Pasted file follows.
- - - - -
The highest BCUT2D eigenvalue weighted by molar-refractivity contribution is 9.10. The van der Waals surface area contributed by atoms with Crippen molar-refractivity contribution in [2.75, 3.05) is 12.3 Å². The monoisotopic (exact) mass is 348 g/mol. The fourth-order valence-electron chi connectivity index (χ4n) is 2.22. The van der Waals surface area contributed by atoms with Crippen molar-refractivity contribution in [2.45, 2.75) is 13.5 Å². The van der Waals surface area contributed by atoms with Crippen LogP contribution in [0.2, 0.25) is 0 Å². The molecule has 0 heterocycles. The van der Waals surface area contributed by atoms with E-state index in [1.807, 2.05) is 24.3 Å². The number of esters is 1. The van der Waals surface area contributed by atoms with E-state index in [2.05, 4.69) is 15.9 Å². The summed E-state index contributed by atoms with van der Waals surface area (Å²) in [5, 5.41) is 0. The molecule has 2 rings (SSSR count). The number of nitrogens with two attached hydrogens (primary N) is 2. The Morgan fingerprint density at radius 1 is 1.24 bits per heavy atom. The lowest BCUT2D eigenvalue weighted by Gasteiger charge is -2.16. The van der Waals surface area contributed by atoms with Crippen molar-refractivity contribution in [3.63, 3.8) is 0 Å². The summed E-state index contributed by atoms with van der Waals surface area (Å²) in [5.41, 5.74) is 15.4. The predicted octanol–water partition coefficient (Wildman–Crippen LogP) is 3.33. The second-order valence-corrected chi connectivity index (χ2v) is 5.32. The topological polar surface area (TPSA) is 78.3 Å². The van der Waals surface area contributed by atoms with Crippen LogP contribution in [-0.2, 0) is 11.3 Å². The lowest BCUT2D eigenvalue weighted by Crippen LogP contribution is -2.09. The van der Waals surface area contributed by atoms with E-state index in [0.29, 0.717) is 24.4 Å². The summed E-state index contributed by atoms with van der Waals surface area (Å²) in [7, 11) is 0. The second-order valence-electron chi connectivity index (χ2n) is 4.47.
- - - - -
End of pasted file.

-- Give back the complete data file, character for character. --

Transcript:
The highest BCUT2D eigenvalue weighted by molar-refractivity contribution is 9.10. The van der Waals surface area contributed by atoms with Crippen molar-refractivity contribution in [2.75, 3.05) is 12.3 Å². The monoisotopic (exact) mass is 348 g/mol. The fourth-order valence-electron chi connectivity index (χ4n) is 2.22. The van der Waals surface area contributed by atoms with Crippen molar-refractivity contribution in [2.45, 2.75) is 13.5 Å². The van der Waals surface area contributed by atoms with Crippen LogP contribution in [0.2, 0.25) is 0 Å². The molecule has 0 heterocycles. The van der Waals surface area contributed by atoms with E-state index in [1.807, 2.05) is 24.3 Å². The number of esters is 1. The van der Waals surface area contributed by atoms with E-state index in [2.05, 4.69) is 15.9 Å². The summed E-state index contributed by atoms with van der Waals surface area (Å²) in [5, 5.41) is 0. The molecule has 2 rings (SSSR count). The number of nitrogens with two attached hydrogens (primary N) is 2. The Morgan fingerprint density at radius 1 is 1.24 bits per heavy atom. The lowest BCUT2D eigenvalue weighted by Gasteiger charge is -2.16. The van der Waals surface area contributed by atoms with Crippen molar-refractivity contribution in [3.63, 3.8) is 0 Å². The summed E-state index contributed by atoms with van der Waals surface area (Å²) in [5.41, 5.74) is 15.4. The predicted octanol–water partition coefficient (Wildman–Crippen LogP) is 3.33. The second-order valence-corrected chi connectivity index (χ2v) is 5.32. The topological polar surface area (TPSA) is 78.3 Å². The van der Waals surface area contributed by atoms with Crippen LogP contribution in [-0.2, 0) is 11.3 Å². The lowest BCUT2D eigenvalue weighted by Crippen LogP contribution is -2.09. The van der Waals surface area contributed by atoms with E-state index in [0.29, 0.717) is 24.4 Å². The summed E-state index contributed by atoms with van der Waals surface area (Å²) in [7, 11) is 0. The second-order valence-electron chi connectivity index (χ2n) is 4.47.